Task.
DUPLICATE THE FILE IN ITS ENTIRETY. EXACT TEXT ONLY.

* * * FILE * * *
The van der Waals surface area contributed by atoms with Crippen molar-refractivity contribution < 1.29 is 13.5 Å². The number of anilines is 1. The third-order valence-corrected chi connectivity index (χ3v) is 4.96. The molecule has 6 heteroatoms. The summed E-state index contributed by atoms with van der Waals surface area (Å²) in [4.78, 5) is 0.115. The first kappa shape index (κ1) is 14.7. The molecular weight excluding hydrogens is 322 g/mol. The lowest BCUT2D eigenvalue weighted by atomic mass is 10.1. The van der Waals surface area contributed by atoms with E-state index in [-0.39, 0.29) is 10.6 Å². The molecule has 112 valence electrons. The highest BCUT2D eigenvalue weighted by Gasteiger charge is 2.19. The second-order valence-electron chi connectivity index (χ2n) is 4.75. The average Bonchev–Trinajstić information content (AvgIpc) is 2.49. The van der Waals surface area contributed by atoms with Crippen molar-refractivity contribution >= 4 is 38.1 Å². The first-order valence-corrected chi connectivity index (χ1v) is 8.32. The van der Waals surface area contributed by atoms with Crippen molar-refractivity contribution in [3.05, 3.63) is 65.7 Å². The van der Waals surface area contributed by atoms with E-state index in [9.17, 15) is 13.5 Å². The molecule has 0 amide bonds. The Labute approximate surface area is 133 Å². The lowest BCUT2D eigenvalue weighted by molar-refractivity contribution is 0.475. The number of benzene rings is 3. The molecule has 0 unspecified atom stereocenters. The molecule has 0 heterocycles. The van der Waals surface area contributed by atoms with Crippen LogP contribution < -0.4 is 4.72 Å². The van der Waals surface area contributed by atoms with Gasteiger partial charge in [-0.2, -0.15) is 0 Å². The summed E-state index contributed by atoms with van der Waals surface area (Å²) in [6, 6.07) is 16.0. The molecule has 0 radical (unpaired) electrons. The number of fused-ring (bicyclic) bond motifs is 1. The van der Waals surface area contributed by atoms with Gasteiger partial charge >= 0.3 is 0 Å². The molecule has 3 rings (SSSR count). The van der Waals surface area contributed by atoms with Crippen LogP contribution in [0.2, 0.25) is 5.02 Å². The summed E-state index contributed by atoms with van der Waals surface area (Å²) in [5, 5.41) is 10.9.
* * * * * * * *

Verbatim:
The van der Waals surface area contributed by atoms with Crippen molar-refractivity contribution < 1.29 is 13.5 Å². The number of anilines is 1. The third-order valence-corrected chi connectivity index (χ3v) is 4.96. The molecule has 6 heteroatoms. The summed E-state index contributed by atoms with van der Waals surface area (Å²) in [4.78, 5) is 0.115. The first kappa shape index (κ1) is 14.7. The molecular weight excluding hydrogens is 322 g/mol. The lowest BCUT2D eigenvalue weighted by atomic mass is 10.1. The van der Waals surface area contributed by atoms with E-state index in [-0.39, 0.29) is 10.6 Å². The molecule has 112 valence electrons. The highest BCUT2D eigenvalue weighted by Gasteiger charge is 2.19. The second-order valence-electron chi connectivity index (χ2n) is 4.75. The average Bonchev–Trinajstić information content (AvgIpc) is 2.49. The van der Waals surface area contributed by atoms with Crippen molar-refractivity contribution >= 4 is 38.1 Å². The first-order valence-corrected chi connectivity index (χ1v) is 8.32. The van der Waals surface area contributed by atoms with Crippen molar-refractivity contribution in [3.05, 3.63) is 65.7 Å². The van der Waals surface area contributed by atoms with E-state index in [9.17, 15) is 13.5 Å². The molecule has 0 amide bonds. The Labute approximate surface area is 133 Å². The lowest BCUT2D eigenvalue weighted by molar-refractivity contribution is 0.475. The number of benzene rings is 3. The molecule has 0 unspecified atom stereocenters. The molecule has 0 heterocycles. The van der Waals surface area contributed by atoms with Crippen LogP contribution < -0.4 is 4.72 Å². The van der Waals surface area contributed by atoms with Gasteiger partial charge in [-0.2, -0.15) is 0 Å². The summed E-state index contributed by atoms with van der Waals surface area (Å²) in [6, 6.07) is 16.0. The molecule has 0 radical (unpaired) electrons. The number of fused-ring (bicyclic) bond motifs is 1. The van der Waals surface area contributed by atoms with Gasteiger partial charge >= 0.3 is 0 Å². The molecule has 3 rings (SSSR count). The van der Waals surface area contributed by atoms with Crippen LogP contribution in [0.2, 0.25) is 5.02 Å². The summed E-state index contributed by atoms with van der Waals surface area (Å²) in [5, 5.41) is 10.9.